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Ethical dangers of facial phenotyping through photography in psychiatric genomics studies

Abstract

Psychiatric genomics research protocols are increasingly incorporating tools of deep phenotyping to observe and examine phenotypic abnormalities among individuals with neurodevelopmental disorders. In particular, photography and the use of two-dimensional and three-dimensional facial analysis is thought to shed further light on the phenotypic expression of the genes underlying neurodevelopmental disorders, as well as provide potential diagnostic tools for clinicians. In this paper, I argue that the research use of photography to aid facial phenotyping raises deeply fraught issues from an ethical point of view. First, the process of objectification through photographic imagery and facial analysis could potentially worsen the stigmatisation of persons with neurodevelopmental disorders. Second, the use of photography for facial phenotyping has worrying parallels with the historical misuse of photography to advance positive and negative eugenics around race, ethnicity and intellectual disability. The paper recommends ethical caution in the use of photography and facial phenotyping in psychiatric genomics studies exploring neurodevelopmental disorders, outlining certain necessary safeguards, such as a critical awareness of the history of anthropometric photography use among scientists, as well as the exploration of photographic methodologies that could potentially empower individuals with disabilities.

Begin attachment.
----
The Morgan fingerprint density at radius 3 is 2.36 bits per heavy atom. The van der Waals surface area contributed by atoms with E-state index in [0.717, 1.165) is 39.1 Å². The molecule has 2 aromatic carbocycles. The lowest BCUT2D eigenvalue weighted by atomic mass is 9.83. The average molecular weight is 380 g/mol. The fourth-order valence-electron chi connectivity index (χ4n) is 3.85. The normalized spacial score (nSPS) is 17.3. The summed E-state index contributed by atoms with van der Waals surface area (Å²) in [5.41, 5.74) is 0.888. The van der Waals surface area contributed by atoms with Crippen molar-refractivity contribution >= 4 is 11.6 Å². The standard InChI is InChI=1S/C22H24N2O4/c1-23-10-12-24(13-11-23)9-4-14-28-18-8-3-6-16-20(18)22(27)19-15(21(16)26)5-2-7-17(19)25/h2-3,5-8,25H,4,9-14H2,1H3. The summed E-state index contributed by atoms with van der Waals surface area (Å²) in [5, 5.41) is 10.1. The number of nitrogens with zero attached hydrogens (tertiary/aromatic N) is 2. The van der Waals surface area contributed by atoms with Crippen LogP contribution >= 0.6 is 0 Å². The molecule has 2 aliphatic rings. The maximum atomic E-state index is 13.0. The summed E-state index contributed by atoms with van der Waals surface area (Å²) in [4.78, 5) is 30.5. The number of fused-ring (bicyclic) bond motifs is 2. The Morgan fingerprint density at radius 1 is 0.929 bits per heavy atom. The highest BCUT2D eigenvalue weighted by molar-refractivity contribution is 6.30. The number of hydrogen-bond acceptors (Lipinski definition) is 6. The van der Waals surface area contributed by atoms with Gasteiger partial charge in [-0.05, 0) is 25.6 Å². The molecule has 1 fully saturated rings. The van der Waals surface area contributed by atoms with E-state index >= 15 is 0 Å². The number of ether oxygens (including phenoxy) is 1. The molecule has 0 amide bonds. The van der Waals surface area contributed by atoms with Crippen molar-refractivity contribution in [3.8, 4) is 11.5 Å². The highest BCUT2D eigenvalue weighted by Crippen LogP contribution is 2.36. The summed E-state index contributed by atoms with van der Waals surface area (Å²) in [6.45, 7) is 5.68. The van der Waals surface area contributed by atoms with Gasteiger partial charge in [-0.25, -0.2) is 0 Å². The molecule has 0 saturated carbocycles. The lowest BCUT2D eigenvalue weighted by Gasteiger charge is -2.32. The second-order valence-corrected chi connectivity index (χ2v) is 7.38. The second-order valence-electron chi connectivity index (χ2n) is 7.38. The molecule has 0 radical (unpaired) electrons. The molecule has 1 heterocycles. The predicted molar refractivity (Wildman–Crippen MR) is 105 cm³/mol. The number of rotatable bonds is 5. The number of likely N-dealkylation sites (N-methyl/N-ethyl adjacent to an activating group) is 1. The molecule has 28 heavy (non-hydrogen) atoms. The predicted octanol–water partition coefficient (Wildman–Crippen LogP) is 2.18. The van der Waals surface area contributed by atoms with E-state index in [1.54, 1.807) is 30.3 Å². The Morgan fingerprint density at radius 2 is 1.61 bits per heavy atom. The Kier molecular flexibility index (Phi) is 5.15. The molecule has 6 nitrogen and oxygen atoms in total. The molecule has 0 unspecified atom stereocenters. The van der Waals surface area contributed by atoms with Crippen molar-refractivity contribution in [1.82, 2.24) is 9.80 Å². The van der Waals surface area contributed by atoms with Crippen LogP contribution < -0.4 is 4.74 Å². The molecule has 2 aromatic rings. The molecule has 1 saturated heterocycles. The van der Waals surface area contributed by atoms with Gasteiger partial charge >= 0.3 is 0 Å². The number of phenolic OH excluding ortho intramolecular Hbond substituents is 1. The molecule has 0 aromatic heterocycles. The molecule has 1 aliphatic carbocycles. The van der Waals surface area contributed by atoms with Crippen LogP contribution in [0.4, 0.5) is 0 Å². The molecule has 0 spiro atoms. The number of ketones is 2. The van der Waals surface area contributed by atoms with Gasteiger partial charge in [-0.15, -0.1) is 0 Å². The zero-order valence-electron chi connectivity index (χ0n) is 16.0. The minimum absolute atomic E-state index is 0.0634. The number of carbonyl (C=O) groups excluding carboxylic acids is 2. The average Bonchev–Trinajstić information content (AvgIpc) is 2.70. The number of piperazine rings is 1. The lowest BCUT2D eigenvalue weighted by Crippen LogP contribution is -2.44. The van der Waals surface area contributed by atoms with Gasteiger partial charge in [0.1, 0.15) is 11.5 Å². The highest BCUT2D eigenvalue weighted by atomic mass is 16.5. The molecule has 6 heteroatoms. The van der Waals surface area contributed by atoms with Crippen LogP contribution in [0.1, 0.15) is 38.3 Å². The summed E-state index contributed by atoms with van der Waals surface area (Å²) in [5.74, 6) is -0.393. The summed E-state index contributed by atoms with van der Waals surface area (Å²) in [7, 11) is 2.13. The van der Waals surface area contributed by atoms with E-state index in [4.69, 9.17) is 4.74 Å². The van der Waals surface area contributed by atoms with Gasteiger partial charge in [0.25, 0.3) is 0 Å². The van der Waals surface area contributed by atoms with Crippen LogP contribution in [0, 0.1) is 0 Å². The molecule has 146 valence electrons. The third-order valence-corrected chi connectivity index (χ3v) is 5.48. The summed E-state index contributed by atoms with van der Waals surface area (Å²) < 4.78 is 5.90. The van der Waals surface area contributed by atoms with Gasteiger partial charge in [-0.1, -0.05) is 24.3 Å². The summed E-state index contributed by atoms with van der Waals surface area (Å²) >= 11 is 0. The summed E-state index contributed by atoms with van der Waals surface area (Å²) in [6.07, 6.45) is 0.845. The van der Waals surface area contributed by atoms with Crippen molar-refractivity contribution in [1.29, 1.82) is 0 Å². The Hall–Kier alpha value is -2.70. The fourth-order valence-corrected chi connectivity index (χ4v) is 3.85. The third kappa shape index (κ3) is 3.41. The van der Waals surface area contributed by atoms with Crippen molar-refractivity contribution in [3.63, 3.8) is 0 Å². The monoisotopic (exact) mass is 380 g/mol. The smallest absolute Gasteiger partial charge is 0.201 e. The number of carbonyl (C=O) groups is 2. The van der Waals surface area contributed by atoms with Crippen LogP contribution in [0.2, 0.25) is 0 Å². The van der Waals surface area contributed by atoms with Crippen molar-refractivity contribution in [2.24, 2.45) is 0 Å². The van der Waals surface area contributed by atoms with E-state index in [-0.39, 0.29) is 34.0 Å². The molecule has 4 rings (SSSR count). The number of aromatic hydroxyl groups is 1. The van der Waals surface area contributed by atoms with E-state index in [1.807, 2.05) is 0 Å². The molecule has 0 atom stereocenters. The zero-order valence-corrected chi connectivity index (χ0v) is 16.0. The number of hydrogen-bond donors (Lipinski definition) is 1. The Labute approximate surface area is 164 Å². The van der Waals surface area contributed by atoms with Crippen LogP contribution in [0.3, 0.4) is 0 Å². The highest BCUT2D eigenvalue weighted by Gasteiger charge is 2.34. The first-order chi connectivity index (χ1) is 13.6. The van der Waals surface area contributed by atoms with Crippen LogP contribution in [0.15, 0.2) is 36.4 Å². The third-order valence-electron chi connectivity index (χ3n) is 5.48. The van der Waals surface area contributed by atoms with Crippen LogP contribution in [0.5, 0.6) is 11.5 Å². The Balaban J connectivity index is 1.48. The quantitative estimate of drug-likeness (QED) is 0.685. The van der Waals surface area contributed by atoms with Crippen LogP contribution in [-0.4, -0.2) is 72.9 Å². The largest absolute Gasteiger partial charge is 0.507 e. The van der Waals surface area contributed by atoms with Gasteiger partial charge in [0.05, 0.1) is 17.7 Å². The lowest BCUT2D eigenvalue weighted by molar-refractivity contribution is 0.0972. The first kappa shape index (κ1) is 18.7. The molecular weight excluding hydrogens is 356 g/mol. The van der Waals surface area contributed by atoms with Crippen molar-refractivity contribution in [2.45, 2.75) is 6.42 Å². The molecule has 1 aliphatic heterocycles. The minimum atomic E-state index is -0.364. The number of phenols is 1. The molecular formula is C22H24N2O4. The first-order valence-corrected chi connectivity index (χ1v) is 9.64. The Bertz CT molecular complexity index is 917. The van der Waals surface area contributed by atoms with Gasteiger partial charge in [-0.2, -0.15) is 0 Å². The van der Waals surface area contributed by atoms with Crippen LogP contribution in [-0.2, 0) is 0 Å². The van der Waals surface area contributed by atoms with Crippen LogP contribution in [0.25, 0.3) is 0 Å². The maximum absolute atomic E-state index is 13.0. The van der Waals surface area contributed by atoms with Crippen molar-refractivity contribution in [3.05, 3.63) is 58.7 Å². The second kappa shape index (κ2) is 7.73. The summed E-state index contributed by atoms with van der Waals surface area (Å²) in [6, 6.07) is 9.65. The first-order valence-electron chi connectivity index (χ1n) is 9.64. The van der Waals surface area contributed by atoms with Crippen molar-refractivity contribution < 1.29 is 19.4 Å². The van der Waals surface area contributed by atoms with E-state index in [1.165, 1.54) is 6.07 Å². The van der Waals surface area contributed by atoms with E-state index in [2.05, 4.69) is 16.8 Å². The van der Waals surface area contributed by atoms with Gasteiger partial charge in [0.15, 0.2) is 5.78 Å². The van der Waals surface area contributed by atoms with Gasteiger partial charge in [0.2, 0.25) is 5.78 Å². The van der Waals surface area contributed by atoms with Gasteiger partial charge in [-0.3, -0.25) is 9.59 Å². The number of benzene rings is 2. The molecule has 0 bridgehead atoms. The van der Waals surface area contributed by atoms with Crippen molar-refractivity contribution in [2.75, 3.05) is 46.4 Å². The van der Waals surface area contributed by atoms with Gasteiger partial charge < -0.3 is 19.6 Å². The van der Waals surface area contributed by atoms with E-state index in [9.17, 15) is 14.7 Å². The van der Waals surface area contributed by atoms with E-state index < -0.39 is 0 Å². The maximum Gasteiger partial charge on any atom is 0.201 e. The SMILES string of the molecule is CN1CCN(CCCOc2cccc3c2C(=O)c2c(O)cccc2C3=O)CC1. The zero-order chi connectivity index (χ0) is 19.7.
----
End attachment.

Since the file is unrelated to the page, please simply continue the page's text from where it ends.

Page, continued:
• research ethics
  • psychiatry
  • mentally ill and disabled persons
  • genethics
  • disabilities
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